The Eat Real Festival was held for the second time in Oakland, California, this past weekend. An estimated 100,000 people gathered together to imbibe in craft brews, eat affordable and sustainable food, hear writers speak, watch butchery contests, and listen to music in Jack London Square. Anya Fernald, the founder of the festival, aimed to bring quality, well-made food to the masses. The Eat Real Festival seems to embody the amazing food in the Bay Area without any of the pretension—everything offered over the weekend is $5 or cheaper, and event entry is free.
I spent three days at the Eat Real Fest and ate some wonderful food (which you can see highlighted in this slideshow) in a relaxed party atmosphere full of friends and people from the Bay Area community. As hard as I tried, I probably only tasted 1% of what was offered.
Here are my favorite three bites (and a sip!) from the weekend.
- Falafel sandwich from the Liba Falafel truck (read more about them here). Every single component of the sandwich made for a completely resonant and amazing bite. The delicious falafel almost played second fiddle to the tangy sauces and housemade harissa topping the sandwich.
- Fish tacos from The Taco Guys, made with Pacific Rock Cod. The fish was the perfect size for the small tortillas and covered in plenty of sauce and toppings.
- Pork tacos from Senor Sisig. The taco meat was prepared in Filipino style with soy sauce, vinegar, lemon juice and jalapenos. This was one of the longer lines all weekend. I quickly discovered when I took my first bite.
- My beer highlight was trying the "Rye'd Piper," a red rye from Ale Industries. Looking at this dark-colored ale, I expected it to be overspiced and sweet. However, this balanced beer had a nice bitterness and a surprising amount of hop with a good rye flavor to add an interesting complexity.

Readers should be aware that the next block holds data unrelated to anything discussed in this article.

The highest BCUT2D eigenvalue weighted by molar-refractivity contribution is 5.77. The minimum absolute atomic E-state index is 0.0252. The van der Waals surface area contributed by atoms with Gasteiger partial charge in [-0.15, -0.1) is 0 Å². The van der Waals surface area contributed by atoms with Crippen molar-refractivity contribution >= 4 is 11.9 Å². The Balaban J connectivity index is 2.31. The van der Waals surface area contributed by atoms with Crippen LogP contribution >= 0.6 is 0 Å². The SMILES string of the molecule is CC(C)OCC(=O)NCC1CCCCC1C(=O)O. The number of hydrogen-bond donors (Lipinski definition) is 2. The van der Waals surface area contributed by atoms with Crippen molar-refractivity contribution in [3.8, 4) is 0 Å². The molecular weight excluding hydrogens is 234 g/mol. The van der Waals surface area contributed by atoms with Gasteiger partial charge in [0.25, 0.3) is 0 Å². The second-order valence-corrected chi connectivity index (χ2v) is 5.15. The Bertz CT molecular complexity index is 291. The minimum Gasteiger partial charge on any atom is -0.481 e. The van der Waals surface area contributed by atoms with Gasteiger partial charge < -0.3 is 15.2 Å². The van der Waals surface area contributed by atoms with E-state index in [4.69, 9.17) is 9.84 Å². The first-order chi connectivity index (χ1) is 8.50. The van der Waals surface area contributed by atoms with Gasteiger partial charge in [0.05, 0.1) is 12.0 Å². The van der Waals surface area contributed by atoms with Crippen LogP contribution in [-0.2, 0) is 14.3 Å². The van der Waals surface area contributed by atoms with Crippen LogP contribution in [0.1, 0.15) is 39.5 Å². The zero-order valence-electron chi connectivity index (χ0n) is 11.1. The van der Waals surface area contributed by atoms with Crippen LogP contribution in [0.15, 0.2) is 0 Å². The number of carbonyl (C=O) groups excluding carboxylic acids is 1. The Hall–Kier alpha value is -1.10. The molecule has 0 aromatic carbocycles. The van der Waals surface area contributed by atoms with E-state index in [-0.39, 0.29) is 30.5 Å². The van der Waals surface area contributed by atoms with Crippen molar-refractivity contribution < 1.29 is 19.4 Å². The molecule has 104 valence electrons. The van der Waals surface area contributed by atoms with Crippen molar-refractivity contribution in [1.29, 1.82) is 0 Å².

The Eat Real Festival also featured a LitFest, which hosted over 30 speakers throughout the weekend who spoke around specific food topics. Friday and Saturday featured writers mainly from the Bay Area. Richie Nakano, the chef-owner of Hapa Ramen, a pop-up in San Francisco, admitted to not speaking in public much, then entertained us with his start-up philosophy: "Don't be a little bitch," which he told himself repeatedly while launching his business. I was actually on the organizing committee for the LitFest. It was fun to pepper in well-seasoned speakers with writers and bloggers who never speak in public.
There's no doubt that the Eat Real Fest is a good time. But, I wonder what the longterm effects are (aside from my pants being a little tighter today). I can only hope that event attendees walk away with a higher expectation from their fast-food, however, it would be interesting to hear whether the Eat Real Festival changes any minds. The same goes for the vendors—some of the vendors typically don't cook with sustainable food, but the Eat Real Festival works with them to find sustainable ingredients for the event.
Are they back to their regular ingredients today? Or does the event change minds about sustainable ingredients?
Did you attend the Eat Real Fest? What were your highlights?
The Eat Real Fest hopes to expand to Los Angeles this year.
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